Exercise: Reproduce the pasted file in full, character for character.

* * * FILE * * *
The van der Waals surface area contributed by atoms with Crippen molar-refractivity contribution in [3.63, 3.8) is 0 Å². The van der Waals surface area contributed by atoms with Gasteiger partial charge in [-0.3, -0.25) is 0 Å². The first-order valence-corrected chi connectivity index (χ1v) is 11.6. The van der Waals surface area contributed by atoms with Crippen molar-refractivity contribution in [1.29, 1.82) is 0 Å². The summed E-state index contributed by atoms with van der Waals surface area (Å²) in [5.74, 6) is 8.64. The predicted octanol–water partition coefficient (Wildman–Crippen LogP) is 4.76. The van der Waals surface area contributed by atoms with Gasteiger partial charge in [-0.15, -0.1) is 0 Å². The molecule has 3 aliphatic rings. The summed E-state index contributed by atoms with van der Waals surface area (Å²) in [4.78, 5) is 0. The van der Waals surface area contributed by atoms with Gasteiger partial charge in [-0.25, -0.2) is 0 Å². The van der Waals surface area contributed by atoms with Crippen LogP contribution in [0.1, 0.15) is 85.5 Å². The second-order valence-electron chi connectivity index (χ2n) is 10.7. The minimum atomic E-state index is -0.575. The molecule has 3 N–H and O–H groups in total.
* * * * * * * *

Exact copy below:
The van der Waals surface area contributed by atoms with Crippen molar-refractivity contribution in [3.63, 3.8) is 0 Å². The van der Waals surface area contributed by atoms with Gasteiger partial charge in [-0.3, -0.25) is 0 Å². The first-order valence-corrected chi connectivity index (χ1v) is 11.6. The van der Waals surface area contributed by atoms with Crippen molar-refractivity contribution in [1.29, 1.82) is 0 Å². The summed E-state index contributed by atoms with van der Waals surface area (Å²) in [5.74, 6) is 8.64. The predicted octanol–water partition coefficient (Wildman–Crippen LogP) is 4.76. The van der Waals surface area contributed by atoms with Gasteiger partial charge in [-0.15, -0.1) is 0 Å². The molecule has 3 aliphatic rings. The summed E-state index contributed by atoms with van der Waals surface area (Å²) in [4.78, 5) is 0. The van der Waals surface area contributed by atoms with Gasteiger partial charge in [-0.25, -0.2) is 0 Å². The van der Waals surface area contributed by atoms with Crippen LogP contribution in [0.1, 0.15) is 85.5 Å². The second-order valence-electron chi connectivity index (χ2n) is 10.7. The minimum atomic E-state index is -0.575. The molecule has 3 N–H and O–H groups in total.